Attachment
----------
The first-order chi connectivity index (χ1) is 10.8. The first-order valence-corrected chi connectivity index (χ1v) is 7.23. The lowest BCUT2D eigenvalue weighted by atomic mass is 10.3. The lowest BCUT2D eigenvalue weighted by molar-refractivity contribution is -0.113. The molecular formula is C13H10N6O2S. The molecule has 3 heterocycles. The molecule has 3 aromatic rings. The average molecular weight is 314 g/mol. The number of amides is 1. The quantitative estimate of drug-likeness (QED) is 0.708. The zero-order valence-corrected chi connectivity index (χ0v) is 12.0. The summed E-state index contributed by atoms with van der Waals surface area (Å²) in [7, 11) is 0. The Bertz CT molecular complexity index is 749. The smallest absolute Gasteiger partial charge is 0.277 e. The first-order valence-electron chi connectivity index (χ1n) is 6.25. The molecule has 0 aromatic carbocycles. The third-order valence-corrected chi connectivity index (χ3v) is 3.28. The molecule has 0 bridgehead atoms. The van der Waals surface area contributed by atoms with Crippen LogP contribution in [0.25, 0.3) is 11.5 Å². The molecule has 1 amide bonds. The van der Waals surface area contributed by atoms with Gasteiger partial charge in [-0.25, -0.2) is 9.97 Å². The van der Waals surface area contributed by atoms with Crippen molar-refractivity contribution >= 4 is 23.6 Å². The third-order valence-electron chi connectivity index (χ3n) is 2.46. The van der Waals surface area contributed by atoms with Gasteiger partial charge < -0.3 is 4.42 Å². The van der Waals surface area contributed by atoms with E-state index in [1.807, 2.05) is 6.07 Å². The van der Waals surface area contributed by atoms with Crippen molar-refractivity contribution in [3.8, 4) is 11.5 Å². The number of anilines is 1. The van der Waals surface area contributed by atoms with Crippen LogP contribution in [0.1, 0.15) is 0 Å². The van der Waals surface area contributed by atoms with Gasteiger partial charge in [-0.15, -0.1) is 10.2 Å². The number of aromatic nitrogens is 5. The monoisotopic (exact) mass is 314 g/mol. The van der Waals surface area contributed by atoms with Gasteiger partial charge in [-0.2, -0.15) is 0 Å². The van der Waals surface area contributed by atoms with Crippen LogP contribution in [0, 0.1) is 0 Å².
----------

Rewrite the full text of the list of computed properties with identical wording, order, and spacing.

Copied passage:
The first-order chi connectivity index (χ1) is 10.8. The first-order valence-corrected chi connectivity index (χ1v) is 7.23. The lowest BCUT2D eigenvalue weighted by atomic mass is 10.3. The lowest BCUT2D eigenvalue weighted by molar-refractivity contribution is -0.113. The molecular formula is C13H10N6O2S. The molecule has 3 heterocycles. The molecule has 3 aromatic rings. The average molecular weight is 314 g/mol. The number of amides is 1. The quantitative estimate of drug-likeness (QED) is 0.708. The zero-order valence-corrected chi connectivity index (χ0v) is 12.0. The summed E-state index contributed by atoms with van der Waals surface area (Å²) in [7, 11) is 0. The Bertz CT molecular complexity index is 749. The smallest absolute Gasteiger partial charge is 0.277 e. The first-order valence-electron chi connectivity index (χ1n) is 6.25. The molecule has 0 aromatic carbocycles. The third-order valence-corrected chi connectivity index (χ3v) is 3.28. The molecule has 0 bridgehead atoms. The van der Waals surface area contributed by atoms with Crippen LogP contribution in [0.25, 0.3) is 11.5 Å². The molecule has 1 amide bonds. The van der Waals surface area contributed by atoms with Gasteiger partial charge in [-0.25, -0.2) is 9.97 Å². The van der Waals surface area contributed by atoms with Crippen molar-refractivity contribution >= 4 is 23.6 Å². The third-order valence-electron chi connectivity index (χ3n) is 2.46. The van der Waals surface area contributed by atoms with Gasteiger partial charge < -0.3 is 4.42 Å². The van der Waals surface area contributed by atoms with E-state index in [1.807, 2.05) is 6.07 Å². The van der Waals surface area contributed by atoms with Crippen molar-refractivity contribution in [3.8, 4) is 11.5 Å². The number of anilines is 1. The van der Waals surface area contributed by atoms with Crippen LogP contribution in [0.1, 0.15) is 0 Å². The van der Waals surface area contributed by atoms with Gasteiger partial charge in [-0.15, -0.1) is 10.2 Å². The number of aromatic nitrogens is 5. The monoisotopic (exact) mass is 314 g/mol. The van der Waals surface area contributed by atoms with Gasteiger partial charge in [-0.2, -0.15) is 0 Å². The van der Waals surface area contributed by atoms with Crippen LogP contribution in [0, 0.1) is 0 Å².